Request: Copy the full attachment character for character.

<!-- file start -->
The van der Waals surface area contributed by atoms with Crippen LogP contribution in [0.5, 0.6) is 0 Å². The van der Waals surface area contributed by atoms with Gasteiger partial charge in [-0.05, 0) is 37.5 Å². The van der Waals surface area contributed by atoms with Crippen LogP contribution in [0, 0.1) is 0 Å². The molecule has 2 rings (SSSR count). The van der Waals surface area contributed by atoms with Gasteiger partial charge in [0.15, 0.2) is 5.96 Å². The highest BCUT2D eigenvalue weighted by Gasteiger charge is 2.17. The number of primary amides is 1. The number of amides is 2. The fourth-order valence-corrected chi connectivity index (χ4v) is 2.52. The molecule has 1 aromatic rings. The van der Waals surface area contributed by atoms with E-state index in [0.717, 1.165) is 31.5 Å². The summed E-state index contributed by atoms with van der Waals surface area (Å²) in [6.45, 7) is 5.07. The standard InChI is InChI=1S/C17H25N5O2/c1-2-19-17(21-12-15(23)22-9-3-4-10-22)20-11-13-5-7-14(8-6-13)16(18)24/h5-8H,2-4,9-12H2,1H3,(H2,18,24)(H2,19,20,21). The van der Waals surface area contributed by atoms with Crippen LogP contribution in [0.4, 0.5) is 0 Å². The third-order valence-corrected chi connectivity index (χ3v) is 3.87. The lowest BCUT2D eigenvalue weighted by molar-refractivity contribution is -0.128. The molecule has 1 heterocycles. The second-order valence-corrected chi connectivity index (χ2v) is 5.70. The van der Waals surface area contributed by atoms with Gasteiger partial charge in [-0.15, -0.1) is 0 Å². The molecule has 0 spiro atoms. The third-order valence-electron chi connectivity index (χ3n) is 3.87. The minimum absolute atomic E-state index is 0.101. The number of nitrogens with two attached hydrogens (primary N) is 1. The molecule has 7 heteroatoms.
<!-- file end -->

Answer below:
The van der Waals surface area contributed by atoms with Crippen LogP contribution in [0.5, 0.6) is 0 Å². The van der Waals surface area contributed by atoms with Gasteiger partial charge in [-0.05, 0) is 37.5 Å². The van der Waals surface area contributed by atoms with Crippen LogP contribution in [0, 0.1) is 0 Å². The molecule has 2 rings (SSSR count). The van der Waals surface area contributed by atoms with Gasteiger partial charge in [0.15, 0.2) is 5.96 Å². The highest BCUT2D eigenvalue weighted by Gasteiger charge is 2.17. The number of primary amides is 1. The number of amides is 2. The fourth-order valence-corrected chi connectivity index (χ4v) is 2.52. The molecule has 1 aromatic rings. The van der Waals surface area contributed by atoms with E-state index in [0.717, 1.165) is 31.5 Å². The summed E-state index contributed by atoms with van der Waals surface area (Å²) in [6.45, 7) is 5.07. The standard InChI is InChI=1S/C17H25N5O2/c1-2-19-17(21-12-15(23)22-9-3-4-10-22)20-11-13-5-7-14(8-6-13)16(18)24/h5-8H,2-4,9-12H2,1H3,(H2,18,24)(H2,19,20,21). The van der Waals surface area contributed by atoms with Crippen LogP contribution in [0.4, 0.5) is 0 Å². The third-order valence-corrected chi connectivity index (χ3v) is 3.87. The lowest BCUT2D eigenvalue weighted by molar-refractivity contribution is -0.128. The molecule has 1 heterocycles. The second-order valence-corrected chi connectivity index (χ2v) is 5.70. The van der Waals surface area contributed by atoms with Gasteiger partial charge in [-0.15, -0.1) is 0 Å². The molecule has 0 spiro atoms. The third-order valence-electron chi connectivity index (χ3n) is 3.87. The minimum absolute atomic E-state index is 0.101. The number of nitrogens with two attached hydrogens (primary N) is 1. The molecule has 7 heteroatoms.